The issue of supporting a JSR-181-based programming model for Axis2 endpoints was first addressed by Rajith under JIRA issue 883 (http://issues.apache.org/jira/browse/AXIS2-883). The goal is to provide support for annotating an existing Java bean and deploying it as an Axis2 Web service. JAX-WS 2.0 also includes support for JSR-181 annotations as a way to simplify web service development.

1. Targeting a Programming Model

One issue that is raised by the current approach is that, if Java beans can be annotated with just JSR-181 annotations, how do you determine whether the bean should be deployed as an Axis2 service vs. a JAX-WS service.

Let's say, for example, that a user provides the following annotated bean as their Web service implementation class.

package test;

@WebService(serviceName="MyService" targetNamespace="http://test")
public MyService {

    @WebMethod
    public String foo(String input) {
        return input;
    }
}

When processing this class, what marker can we use to determine whether or not this endpoint uses the native Axis2 programming model, or whether it should be using JAX-WS? One of the goals of providing an annotations-based programming model is the removal of the required deployment descriptor (services.xml in the Axis2 case and webservices.xml in the JAX-WS/JSR-109 case). The requirement is that the service can be configured using just the information that exists in the Java. In this case though, the class is generic enough that it appears too ambiguous to determine the target runtime just by looking at the Java information.

One of the proposed methods for solving this was to expose every JSR-181 annotated Java bean as an Axis2 endpoint as well as a JAX-WS endpoint. This just moves the problem from a deploy time issue to a runtime issue. Since both services would be configured based on the same endpoint information, the burden of determining which endpoint/operation should be invoked would be placed on one of the Dispatchers. Since the same operations exist on both endpoints, there is again a situation where it's ambiguous as to which one is correct.

So it seems like making the decision at deploy time is the correct one. But to achieve this, there will need to be some metadata beyond what exists today. One proposal was to allow a services.xml approach where the MessageReceiver could be specified explicitly. This is a simple way to solve the problem, but then negates one of the goals of not having a deployment descriptor in lieu of annotations data.

A third proposal that was suggested was to allow for an additional annotation to be included on the class that would denote what the target programming model is. Here's a definition of an annotation, @RuntimeBinding, that could be included on a class to trigger which runtime was to be used.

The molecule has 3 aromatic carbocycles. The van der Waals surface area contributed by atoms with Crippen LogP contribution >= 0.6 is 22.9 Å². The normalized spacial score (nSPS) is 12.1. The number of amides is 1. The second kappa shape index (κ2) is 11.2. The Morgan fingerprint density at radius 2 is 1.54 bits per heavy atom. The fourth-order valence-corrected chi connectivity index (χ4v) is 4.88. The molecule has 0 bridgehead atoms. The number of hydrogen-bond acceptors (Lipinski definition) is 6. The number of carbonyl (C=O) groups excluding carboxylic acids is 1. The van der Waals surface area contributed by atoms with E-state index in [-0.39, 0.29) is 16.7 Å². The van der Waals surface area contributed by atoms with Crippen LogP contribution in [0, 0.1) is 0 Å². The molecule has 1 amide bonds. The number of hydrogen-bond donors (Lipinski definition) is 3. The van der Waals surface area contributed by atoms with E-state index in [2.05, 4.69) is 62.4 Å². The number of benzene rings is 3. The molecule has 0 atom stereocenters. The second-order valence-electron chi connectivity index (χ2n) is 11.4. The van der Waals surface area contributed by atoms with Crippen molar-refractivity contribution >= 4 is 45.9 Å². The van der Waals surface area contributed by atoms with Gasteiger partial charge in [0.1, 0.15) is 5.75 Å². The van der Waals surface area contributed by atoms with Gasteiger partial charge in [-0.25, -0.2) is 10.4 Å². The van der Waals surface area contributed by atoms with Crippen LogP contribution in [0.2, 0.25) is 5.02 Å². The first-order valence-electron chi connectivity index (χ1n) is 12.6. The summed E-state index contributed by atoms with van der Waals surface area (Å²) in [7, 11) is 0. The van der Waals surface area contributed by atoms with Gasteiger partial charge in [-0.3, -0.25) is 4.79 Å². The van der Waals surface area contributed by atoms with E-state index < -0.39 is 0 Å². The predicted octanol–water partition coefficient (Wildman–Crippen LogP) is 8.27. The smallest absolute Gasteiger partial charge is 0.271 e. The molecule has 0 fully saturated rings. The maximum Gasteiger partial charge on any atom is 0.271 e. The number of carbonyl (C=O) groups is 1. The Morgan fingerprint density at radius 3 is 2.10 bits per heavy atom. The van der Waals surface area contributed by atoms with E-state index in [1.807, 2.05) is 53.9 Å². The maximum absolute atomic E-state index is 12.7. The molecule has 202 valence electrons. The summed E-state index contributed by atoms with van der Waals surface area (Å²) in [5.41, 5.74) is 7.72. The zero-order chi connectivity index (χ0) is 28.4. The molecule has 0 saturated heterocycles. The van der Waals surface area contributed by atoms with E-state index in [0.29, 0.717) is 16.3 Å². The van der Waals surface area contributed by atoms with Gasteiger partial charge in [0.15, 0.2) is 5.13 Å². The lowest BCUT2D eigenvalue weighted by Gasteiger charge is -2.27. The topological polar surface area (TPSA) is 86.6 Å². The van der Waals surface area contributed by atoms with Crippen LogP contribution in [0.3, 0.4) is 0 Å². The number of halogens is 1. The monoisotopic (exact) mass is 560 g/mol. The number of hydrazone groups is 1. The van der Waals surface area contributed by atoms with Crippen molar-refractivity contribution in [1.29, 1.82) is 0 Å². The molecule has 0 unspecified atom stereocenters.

package org.apache.axis2.annotation;

@Target (ElementType.TYPE)
@Retention (RetentionPolicy.RUNTIME)
public @interface RuntimeBinding {
    
    public enum Runtime {AXIS2, JAXWS};

    public Runtime target();
}

A example usage of this annotation by a service to target Axis2 would look like this:

package test;

import org.apache.axis2.annotation.RuntimeBinding;
import org.apache.axis2.annotation.RuntimeBinding.Runtime;

@WebService(serviceName="MyService" targetNamespace="http://test")
@RuntimeBinding(target=Runtime.AXIS2)
public MyService {

    @WebMethod
    public String foo(String input) {
        return input;
    }
}

So with two import statements and one additional annotation, we're able to toggle between whether the endpoint should be Axis2 or whether it should be JAX-WS.

Of the three approaches provided, this seems like the one closest to the goal. If this approach were chosen though, there would need to be a default chosen for the cases in which this annotation was not specified on the endpoint. To pass the JAX-WS TCK, we cannot require the presence of an additional annotation, so the default runtime for an annotated class should be JAX-WS.

2. Deployment Model

TODO: Discuss the various deployment steps necessary to get an annotated endpoint up and running.

3. Configuration

In the absence of the services.xml, the user does not have a way to configure some of the QoS/module information that may have existed in the services.xml. There is also operation-level configuration information that can be specified like which MessageReceiver to use that can be included at the operation level. The current proposal for solving this is to introduce additional annotations that can provide this information.

TODO: Define annotations